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Utilizing a scissor, paper and a little glue, jitte was kickstarted in a weekend. It's primary purpose is web service testing, but practically it can even drive simple webpages. Despite the fact that it's written in Python, it's actually used through the command line, where it requires only two positional arguments, the first one is the path to the test script (see below), and the second argument is a path where the results of the tests will be saved. Plain and simple, like:

$ ./ samples/get-get/test.json ~/testrun1
Requesting =>
Requesting =>
Requesting =>
Tests run: 3
0 failed. 3 passed.


sudo python install

Somewhere, near the end of the installation you will see something like:

Installed /usr/local/lib/python2.7/dist-packages/jitte-0.1-py2.7.egg

now you can start jitte with ./ from here:


##Test Scripts

One could easily pick up the meta language for writing test scripts, as it uses the well known JSON format, with a couple of chosen keywords. By peeking into the samples folder it should be pretty straightforward what is going on, but nevertheless it deserves a little explanation. Let's look at a sample step:

"1" : {
        "url" : "", 
        "method" : "GET",
        "send_data" : [
                "param_name" : {
                    "value" : "something",
                    "type" : "static"
                "param_value" : {
                    "value" : "345",
                    "type" : "static"
        "headers" : {
            "accept": "text/html",
            "accept-encoding": "none"
        "assume" : [
                "type" : "status_code",
                "expected": "200",
                "pass_if" : "eq"
        "next" : "2"

A test is separated into one or more steps, and we are looking at the first step of an imaginary test case. The key "1" at the beginning indicates the id of the current step. The value assigned to it is an object containing the following keys:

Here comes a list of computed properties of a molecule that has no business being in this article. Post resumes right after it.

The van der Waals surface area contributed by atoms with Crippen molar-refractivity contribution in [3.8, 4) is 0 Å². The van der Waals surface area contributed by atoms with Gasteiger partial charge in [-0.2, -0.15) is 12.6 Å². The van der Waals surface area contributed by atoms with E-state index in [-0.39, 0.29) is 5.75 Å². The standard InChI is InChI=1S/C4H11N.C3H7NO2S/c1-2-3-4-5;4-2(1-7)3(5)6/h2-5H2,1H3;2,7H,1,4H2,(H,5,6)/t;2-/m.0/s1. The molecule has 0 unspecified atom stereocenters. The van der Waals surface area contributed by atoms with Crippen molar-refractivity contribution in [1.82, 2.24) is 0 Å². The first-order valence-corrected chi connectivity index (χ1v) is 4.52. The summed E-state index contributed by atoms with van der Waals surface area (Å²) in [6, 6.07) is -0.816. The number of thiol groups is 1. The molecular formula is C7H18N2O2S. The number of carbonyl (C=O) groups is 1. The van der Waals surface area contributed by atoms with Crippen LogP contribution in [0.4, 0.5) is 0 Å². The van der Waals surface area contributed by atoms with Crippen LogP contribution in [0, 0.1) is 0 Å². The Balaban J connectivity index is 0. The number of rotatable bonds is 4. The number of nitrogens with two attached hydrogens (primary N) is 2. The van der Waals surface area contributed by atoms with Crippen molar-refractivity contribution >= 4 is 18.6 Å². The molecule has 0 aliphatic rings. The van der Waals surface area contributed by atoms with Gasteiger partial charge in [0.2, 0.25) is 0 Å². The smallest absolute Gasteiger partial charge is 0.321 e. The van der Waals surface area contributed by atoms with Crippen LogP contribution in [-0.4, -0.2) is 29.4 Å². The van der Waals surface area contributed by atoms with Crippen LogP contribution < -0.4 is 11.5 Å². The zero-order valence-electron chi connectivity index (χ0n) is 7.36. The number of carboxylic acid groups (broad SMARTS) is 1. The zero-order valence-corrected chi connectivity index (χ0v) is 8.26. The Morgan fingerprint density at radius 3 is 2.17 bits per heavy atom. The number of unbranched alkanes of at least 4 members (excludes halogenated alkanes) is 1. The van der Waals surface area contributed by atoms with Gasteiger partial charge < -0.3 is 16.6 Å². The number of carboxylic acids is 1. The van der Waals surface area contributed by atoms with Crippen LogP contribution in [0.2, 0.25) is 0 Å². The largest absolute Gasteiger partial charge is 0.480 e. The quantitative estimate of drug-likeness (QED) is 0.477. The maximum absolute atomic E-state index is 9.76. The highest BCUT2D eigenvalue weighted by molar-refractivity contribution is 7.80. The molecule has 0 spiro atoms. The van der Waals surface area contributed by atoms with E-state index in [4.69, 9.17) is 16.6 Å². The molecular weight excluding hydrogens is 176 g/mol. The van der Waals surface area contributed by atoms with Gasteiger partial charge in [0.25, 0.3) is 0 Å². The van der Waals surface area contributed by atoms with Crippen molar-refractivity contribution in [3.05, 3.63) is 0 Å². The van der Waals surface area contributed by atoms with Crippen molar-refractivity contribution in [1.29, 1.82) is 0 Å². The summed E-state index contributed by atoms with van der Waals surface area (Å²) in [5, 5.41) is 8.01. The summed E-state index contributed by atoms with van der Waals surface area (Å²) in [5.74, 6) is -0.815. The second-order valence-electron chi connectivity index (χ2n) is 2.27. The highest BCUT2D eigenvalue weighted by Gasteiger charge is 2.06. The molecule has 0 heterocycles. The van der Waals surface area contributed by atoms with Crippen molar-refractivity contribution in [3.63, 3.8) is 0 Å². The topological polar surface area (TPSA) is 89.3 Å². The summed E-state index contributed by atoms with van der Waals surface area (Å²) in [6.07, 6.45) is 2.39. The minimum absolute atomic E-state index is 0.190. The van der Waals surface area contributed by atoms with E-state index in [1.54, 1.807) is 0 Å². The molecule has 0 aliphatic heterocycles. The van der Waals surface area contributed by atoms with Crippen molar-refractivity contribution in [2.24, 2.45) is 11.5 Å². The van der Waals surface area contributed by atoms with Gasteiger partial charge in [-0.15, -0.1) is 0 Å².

• 'url' - the URL of the target service / page
  • 'method' - the request method that should be used for the current step
  • 'send_data' - a list of objects, where each object specifies the parameter name and value that will be posted or added to the url as query string. These parameters can be specified in several ways, it may be 'static' which means it's hardcoded into the test configuration file or it can be a value got from the previous step result. In those cases, the value can be retrieved either by an XPath expression (if the previous response was XML or HTML), or it can be retrieved from a JSON response using a list of strings, in which case the program would traverse the JSON response tree, and find the value under the last key specified in the list.
  • 'headers' - an object containing key/value pairs, representing the request header names and values
  • 'assume' - a list of objects where each object is an assumption about the expected value, snippet or status code of the response. The assumption type specifies what will be verified in the response, the status code, the whole response as string or to find an exact value in the response, either by using an XPath expression (for XML / HTML files) or by using a list of strings (for JSON responses). The two latter checks would require one additional parameter, a value to be compared with the found one. The 'pass_if' parameter is just a logical operator, so the assumption will evaluate to true if the response is equal, not equal, contains or does not contain the expected value.
  • 'next' - indicates the next step where the program will jump after completing the current step.


To get started take a look at jitte samples.